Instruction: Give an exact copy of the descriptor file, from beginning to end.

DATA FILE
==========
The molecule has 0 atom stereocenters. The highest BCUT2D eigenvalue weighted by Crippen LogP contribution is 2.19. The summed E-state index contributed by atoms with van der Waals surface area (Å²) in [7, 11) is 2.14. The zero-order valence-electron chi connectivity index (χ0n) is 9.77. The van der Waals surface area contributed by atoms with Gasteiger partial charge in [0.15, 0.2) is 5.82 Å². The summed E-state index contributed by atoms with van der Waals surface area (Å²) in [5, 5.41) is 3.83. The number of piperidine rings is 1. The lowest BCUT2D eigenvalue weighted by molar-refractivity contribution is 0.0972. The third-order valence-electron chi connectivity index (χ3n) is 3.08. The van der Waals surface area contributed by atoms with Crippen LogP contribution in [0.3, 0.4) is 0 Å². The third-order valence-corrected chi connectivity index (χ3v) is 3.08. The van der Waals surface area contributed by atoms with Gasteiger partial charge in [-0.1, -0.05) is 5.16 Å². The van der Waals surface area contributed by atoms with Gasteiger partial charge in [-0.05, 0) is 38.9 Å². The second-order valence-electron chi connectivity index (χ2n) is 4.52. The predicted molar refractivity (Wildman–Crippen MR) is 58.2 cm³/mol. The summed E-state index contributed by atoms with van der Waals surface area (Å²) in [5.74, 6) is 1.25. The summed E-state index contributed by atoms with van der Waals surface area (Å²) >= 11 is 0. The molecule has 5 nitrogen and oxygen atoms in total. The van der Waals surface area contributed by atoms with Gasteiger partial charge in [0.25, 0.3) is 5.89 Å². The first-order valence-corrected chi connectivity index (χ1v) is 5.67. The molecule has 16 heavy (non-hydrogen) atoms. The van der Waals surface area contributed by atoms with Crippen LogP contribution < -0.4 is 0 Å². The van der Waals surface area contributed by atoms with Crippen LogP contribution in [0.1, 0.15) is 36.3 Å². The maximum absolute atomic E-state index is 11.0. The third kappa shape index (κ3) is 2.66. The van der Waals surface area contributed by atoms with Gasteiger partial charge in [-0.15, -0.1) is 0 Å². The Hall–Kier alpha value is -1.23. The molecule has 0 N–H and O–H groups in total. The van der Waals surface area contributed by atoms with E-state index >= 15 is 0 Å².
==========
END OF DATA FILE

The molecule has 0 atom stereocenters. The highest BCUT2D eigenvalue weighted by Crippen LogP contribution is 2.19. The summed E-state index contributed by atoms with van der Waals surface area (Å²) in [7, 11) is 2.14. The zero-order valence-electron chi connectivity index (χ0n) is 9.77. The van der Waals surface area contributed by atoms with Gasteiger partial charge in [0.15, 0.2) is 5.82 Å². The summed E-state index contributed by atoms with van der Waals surface area (Å²) in [5, 5.41) is 3.83. The number of piperidine rings is 1. The lowest BCUT2D eigenvalue weighted by molar-refractivity contribution is 0.0972. The third-order valence-electron chi connectivity index (χ3n) is 3.08. The van der Waals surface area contributed by atoms with Crippen LogP contribution in [0.3, 0.4) is 0 Å². The third-order valence-corrected chi connectivity index (χ3v) is 3.08. The van der Waals surface area contributed by atoms with Gasteiger partial charge in [-0.1, -0.05) is 5.16 Å². The van der Waals surface area contributed by atoms with Gasteiger partial charge in [-0.05, 0) is 38.9 Å². The second-order valence-electron chi connectivity index (χ2n) is 4.52. The predicted molar refractivity (Wildman–Crippen MR) is 58.2 cm³/mol. The summed E-state index contributed by atoms with van der Waals surface area (Å²) in [5.74, 6) is 1.25. The summed E-state index contributed by atoms with van der Waals surface area (Å²) >= 11 is 0. The molecule has 5 nitrogen and oxygen atoms in total. The van der Waals surface area contributed by atoms with Gasteiger partial charge in [0.25, 0.3) is 5.89 Å². The first-order valence-corrected chi connectivity index (χ1v) is 5.67. The molecule has 16 heavy (non-hydrogen) atoms. The van der Waals surface area contributed by atoms with Crippen LogP contribution < -0.4 is 0 Å². The van der Waals surface area contributed by atoms with Crippen LogP contribution in [0.1, 0.15) is 36.3 Å². The maximum absolute atomic E-state index is 11.0. The third kappa shape index (κ3) is 2.66. The van der Waals surface area contributed by atoms with Gasteiger partial charge in [-0.15, -0.1) is 0 Å². The Hall–Kier alpha value is -1.23. The molecule has 0 N–H and O–H groups in total. The van der Waals surface area contributed by atoms with E-state index >= 15 is 0 Å².